Musicians play what they know.  One striking aspect about Charlotte’s Latino musicians was their wide-ranging tastes. I subscribe to Pierre Bourdieu’s idea that taste is a socially-constructed facet of a person’s class background and habitus. Genres rules can often limit through their rhythm and sound, and through their association with a class identity.  While there is much of this constriction in Charlotte, there also is much borrowing from the diverse streams of culture that immigrants from across Latin America bring to the city.  Because there is no one dominant nationality (and thus genre) that takes precedence, I sense musicians’ openness to trying new ideas.  This is also reflective of  the cosmopolitan nature of popular music genres in Latin America– where Colombian cumbia reinvents itself in Argentina and Mexico, bachata travels outside Santo Domingo,  reggaetón welds together Puerto Rican and Panamian ingredients, or Latin American rock fans grow up idolizing Gustavo Cerati (Soda Stereo) and Slash (Guns N’ Roses). Musicians in Charlotte, I argue, have tried to compile a canon of important songs that they consider vital to cover regardless of genre through an informal process of debate and experimentation during performances. They also engage with their perceptions of what southern music is, integrating blues, jazz, and other American genres into their styles as they interact with local non-Latino musicians.

Some musicians were torn between identifying as Mexican or latinidad, what shaped those decisions and did those decisions change over time?

 “Latino,” “Hispanic” and now “Latinx” are almost entirely United States-specific terms. All the recent immigrants I met identified with their nationality first- Mexican, Venezuelan, Dominican, etc. (and sometimes even the region within the home country) and then begrudgingly Latino or Hispanic next.  I see identifying as Latino as a process that happens as immigrants become long-term residents of the United States and negotiate their new identities as immigrants by interacting with state bureaucracies where they check Latino/Hispanic on forms.  “Latino” also becomes a way to include other immigrants in a common group identity. “Latino” is much more acceptable to the second generation who grows up using the term as part of US identity politics, but increasingly are also the children of mixed-nationality or mixed-ethnicity marriages.  For musicians, the context is important; for certain genres retaining national identity is vital (regional mexicano, for example) while others allow for a more pan-Latino identity.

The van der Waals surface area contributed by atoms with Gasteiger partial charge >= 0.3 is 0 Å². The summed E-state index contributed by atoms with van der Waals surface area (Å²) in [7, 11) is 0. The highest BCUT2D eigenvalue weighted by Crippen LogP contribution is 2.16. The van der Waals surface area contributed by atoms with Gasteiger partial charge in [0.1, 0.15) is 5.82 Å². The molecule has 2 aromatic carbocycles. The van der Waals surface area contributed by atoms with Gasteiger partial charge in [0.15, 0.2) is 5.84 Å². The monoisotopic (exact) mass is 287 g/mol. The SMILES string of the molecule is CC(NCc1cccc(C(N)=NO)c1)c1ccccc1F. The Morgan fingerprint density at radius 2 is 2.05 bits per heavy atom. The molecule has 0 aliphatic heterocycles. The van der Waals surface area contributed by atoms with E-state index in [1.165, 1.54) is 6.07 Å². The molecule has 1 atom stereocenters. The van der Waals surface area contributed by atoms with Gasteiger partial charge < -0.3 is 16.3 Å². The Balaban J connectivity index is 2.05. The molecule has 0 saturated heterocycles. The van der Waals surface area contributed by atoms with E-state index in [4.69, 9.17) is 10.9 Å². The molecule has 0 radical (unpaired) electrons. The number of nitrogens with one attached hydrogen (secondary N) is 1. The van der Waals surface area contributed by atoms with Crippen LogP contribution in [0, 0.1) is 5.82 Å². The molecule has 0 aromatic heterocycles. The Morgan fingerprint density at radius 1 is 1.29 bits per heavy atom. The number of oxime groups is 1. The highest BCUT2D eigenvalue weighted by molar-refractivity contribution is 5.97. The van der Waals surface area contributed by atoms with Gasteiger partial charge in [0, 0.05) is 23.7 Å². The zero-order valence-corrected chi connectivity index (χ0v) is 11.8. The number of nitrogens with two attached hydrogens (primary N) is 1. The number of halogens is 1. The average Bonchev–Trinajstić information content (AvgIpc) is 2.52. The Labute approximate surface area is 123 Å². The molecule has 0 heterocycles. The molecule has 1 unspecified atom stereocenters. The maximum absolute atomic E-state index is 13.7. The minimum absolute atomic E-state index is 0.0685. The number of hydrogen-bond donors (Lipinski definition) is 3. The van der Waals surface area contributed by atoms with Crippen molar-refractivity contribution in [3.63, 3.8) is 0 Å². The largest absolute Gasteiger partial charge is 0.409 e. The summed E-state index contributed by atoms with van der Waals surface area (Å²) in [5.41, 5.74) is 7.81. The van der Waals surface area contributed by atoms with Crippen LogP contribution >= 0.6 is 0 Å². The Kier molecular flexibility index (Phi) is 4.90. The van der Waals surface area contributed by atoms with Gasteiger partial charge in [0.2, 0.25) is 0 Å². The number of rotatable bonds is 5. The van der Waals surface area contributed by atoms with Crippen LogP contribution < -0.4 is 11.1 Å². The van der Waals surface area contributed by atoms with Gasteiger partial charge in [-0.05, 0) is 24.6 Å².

You mention that musicians have to be seen to treat their audiences well by giving out a few copies of CDs and so on.  Could you talk a bit about how they use social media to manage this as well?  Are the social media expectations different for Latino musicians than they are for other types of musicians?

  This is a phenomenon to consider in the context of neoliberal economic shifts and the deep (and often devastating) changes technological innovation has wrought on the music industry.  It is now accepted practice for musicians to basically give away their recordings to audiences online (either directly, or though streaming services).  Bands make money through live shows and commercial royalties, if they make money at all. Charlotte’s Latino bands give away CDs to connect with their audience, to convince them to come to future shows, and share the music by word of mouth.  But they also want a tangible product that shows discerning listeners the quality of the music’s production and arrangement (sometimes done at a professional studio with great expense, often on a personal computer using recording software).

Social media is transforming the band-audience interaction.  Innovations like live videos on Facebook allow bands to post rehearsals and shows as they happen to encourage fans to attend, while event pages facilitate publicizing concerts, and band pages become places where people comment and make connections.  It can be a way for an up and coming band to rapidly build an audience.  But does social media presence just become a branding exercise that encourages slick imaging and promotion over musical quality?  Are musicians with less online technological expertise or financial resources, particularly recent, working-class immigrants, being left behind? We shall see.